Tureen Afroz, a prosecutor of International Crimes Tribunal, has been removed from her post today for “breaching discipline and professional conduct and committing serious misconduct”.
Law, Justice and Parliament Affairs Ministry issued an order in this regard, which is now available on the ministry’s website.
While talking to The Daily Star, Tureen Afroz said, “I had been given an important task in the process of war crimes trial and I think I have discharged my duties with hundred percent honesty.”
About the allegations brought against her, she said “I don’t know whether any probe committee was formed [to investigate the allegations]. Even, I was not given scope for self-defence.”
“I will tell whatever I want to say to the prime minister in this regard,” she said.
Asked about the government notice where breaching discipline and professional conduct and committing serious misconduct were mentioned as reasons behind her removal, Tureen Afroz said “I do not really know what they meant. As far as, I know I have not been involved in any misconduct or broken my any professional rules. I have continued to discharge my duties.”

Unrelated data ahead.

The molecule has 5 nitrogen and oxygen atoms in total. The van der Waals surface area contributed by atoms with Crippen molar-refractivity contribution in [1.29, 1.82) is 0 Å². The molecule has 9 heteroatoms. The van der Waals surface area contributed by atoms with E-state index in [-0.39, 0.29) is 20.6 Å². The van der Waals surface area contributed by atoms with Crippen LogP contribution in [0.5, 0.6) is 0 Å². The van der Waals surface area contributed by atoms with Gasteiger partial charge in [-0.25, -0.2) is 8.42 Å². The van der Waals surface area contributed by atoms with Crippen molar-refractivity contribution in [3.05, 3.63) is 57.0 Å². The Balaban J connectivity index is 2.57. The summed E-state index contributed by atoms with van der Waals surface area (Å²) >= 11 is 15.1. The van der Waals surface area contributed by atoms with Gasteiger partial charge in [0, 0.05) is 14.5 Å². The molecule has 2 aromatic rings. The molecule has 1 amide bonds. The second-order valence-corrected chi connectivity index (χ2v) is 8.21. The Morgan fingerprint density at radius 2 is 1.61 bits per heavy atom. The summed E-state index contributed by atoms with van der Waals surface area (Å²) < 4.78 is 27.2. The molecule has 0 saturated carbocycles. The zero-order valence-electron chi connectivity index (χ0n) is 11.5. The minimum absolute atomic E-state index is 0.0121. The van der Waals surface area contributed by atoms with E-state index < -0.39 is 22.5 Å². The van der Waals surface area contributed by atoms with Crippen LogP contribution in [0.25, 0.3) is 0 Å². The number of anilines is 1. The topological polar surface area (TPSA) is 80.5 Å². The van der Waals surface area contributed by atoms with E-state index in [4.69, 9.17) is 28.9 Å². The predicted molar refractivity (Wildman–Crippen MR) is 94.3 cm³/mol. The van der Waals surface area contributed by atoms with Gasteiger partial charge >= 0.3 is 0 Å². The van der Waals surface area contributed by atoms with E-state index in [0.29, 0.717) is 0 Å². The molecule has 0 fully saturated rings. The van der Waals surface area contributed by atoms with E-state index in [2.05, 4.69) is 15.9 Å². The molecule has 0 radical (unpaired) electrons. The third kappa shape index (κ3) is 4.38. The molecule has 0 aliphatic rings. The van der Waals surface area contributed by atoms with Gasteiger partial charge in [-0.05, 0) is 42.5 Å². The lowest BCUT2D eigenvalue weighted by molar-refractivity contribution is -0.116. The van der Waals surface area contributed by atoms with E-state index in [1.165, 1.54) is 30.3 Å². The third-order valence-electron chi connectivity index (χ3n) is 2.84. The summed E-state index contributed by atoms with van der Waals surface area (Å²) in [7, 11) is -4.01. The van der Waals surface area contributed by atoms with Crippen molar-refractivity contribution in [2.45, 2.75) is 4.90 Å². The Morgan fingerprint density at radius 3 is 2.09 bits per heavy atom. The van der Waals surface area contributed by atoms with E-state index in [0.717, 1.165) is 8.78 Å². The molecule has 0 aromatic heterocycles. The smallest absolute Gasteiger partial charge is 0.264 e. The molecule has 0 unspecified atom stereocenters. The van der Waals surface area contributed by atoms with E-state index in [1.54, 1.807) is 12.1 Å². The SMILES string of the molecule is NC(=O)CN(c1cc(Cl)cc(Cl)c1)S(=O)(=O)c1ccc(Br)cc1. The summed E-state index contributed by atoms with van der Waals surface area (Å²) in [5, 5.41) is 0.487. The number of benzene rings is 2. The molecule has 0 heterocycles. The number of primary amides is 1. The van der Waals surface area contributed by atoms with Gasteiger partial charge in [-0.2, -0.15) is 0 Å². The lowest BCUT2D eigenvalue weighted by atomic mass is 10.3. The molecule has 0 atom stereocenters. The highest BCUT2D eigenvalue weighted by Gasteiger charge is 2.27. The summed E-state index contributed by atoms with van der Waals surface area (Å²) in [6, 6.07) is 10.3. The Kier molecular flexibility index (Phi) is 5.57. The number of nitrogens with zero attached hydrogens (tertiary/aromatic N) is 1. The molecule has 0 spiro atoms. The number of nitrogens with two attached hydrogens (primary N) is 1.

Tureen, who earned much acclaim for her performance in dealing with the war crimes cases, was withdrawn by the chief prosecutor's office in May last year from all cases and asked the prosecutor to submit all documents.
She was appointed on February 20, 2013.
The chief prosecutor's office of International Crimes Tribunal has requested the law ministry to launch an investigation against prosecutor Tureen Afroz over an alleged meeting held secretly with an accused of crimes against humanity committed during the Liberation War.
A letter, signed by Chief Prosecutor Ghulam Arief Tipoo, said that Tureen held a meeting with war crimes accused and former acting director general of NSI Oahidul Haque at a hotel.
Oahidul recorded the conversation between him and Tureen. The investigation agency and prosecution got a copy of the conversation.
On April 25, the ICT-1 sent Oahidul to jail in a case filed for allegedly committing crimes during the Liberation War in 1971.